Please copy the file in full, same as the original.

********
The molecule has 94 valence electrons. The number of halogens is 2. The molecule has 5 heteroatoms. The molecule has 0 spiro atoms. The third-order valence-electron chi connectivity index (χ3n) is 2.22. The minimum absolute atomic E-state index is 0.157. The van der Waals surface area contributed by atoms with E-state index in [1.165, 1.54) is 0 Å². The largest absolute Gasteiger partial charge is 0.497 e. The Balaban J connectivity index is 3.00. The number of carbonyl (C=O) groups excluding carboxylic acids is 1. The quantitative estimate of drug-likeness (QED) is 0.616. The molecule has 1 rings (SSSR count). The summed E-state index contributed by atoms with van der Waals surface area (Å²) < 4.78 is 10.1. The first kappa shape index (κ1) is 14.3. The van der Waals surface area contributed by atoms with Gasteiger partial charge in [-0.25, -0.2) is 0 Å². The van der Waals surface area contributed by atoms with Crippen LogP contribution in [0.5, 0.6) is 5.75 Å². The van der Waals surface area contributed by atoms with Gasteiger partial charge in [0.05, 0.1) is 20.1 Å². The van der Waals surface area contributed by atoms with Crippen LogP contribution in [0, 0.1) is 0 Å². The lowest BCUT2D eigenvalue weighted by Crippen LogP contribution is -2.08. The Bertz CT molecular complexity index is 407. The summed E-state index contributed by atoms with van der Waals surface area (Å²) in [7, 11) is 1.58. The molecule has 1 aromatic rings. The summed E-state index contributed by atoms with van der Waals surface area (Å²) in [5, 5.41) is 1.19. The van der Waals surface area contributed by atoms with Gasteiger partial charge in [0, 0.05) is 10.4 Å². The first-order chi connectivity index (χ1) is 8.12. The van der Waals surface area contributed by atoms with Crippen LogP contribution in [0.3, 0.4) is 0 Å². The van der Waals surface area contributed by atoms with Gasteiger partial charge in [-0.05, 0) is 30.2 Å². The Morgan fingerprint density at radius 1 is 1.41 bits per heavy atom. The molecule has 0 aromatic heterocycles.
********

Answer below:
The molecule has 94 valence electrons. The number of halogens is 2. The molecule has 5 heteroatoms. The molecule has 0 spiro atoms. The third-order valence-electron chi connectivity index (χ3n) is 2.22. The minimum absolute atomic E-state index is 0.157. The van der Waals surface area contributed by atoms with E-state index in [1.165, 1.54) is 0 Å². The largest absolute Gasteiger partial charge is 0.497 e. The Balaban J connectivity index is 3.00. The number of carbonyl (C=O) groups excluding carboxylic acids is 1. The quantitative estimate of drug-likeness (QED) is 0.616. The molecule has 1 rings (SSSR count). The summed E-state index contributed by atoms with van der Waals surface area (Å²) < 4.78 is 10.1. The first kappa shape index (κ1) is 14.3. The van der Waals surface area contributed by atoms with Gasteiger partial charge in [-0.25, -0.2) is 0 Å². The van der Waals surface area contributed by atoms with Crippen LogP contribution in [0.5, 0.6) is 5.75 Å². The van der Waals surface area contributed by atoms with Gasteiger partial charge in [0.05, 0.1) is 20.1 Å². The van der Waals surface area contributed by atoms with Crippen LogP contribution in [0, 0.1) is 0 Å². The lowest BCUT2D eigenvalue weighted by Crippen LogP contribution is -2.08. The Bertz CT molecular complexity index is 407. The summed E-state index contributed by atoms with van der Waals surface area (Å²) in [7, 11) is 1.58. The molecule has 1 aromatic rings. The summed E-state index contributed by atoms with van der Waals surface area (Å²) in [5, 5.41) is 1.19. The van der Waals surface area contributed by atoms with Gasteiger partial charge in [0, 0.05) is 10.4 Å². The first-order chi connectivity index (χ1) is 8.12. The van der Waals surface area contributed by atoms with Crippen LogP contribution in [0.3, 0.4) is 0 Å². The van der Waals surface area contributed by atoms with Gasteiger partial charge in [-0.05, 0) is 30.2 Å². The Morgan fingerprint density at radius 1 is 1.41 bits per heavy atom. The molecule has 0 aromatic heterocycles.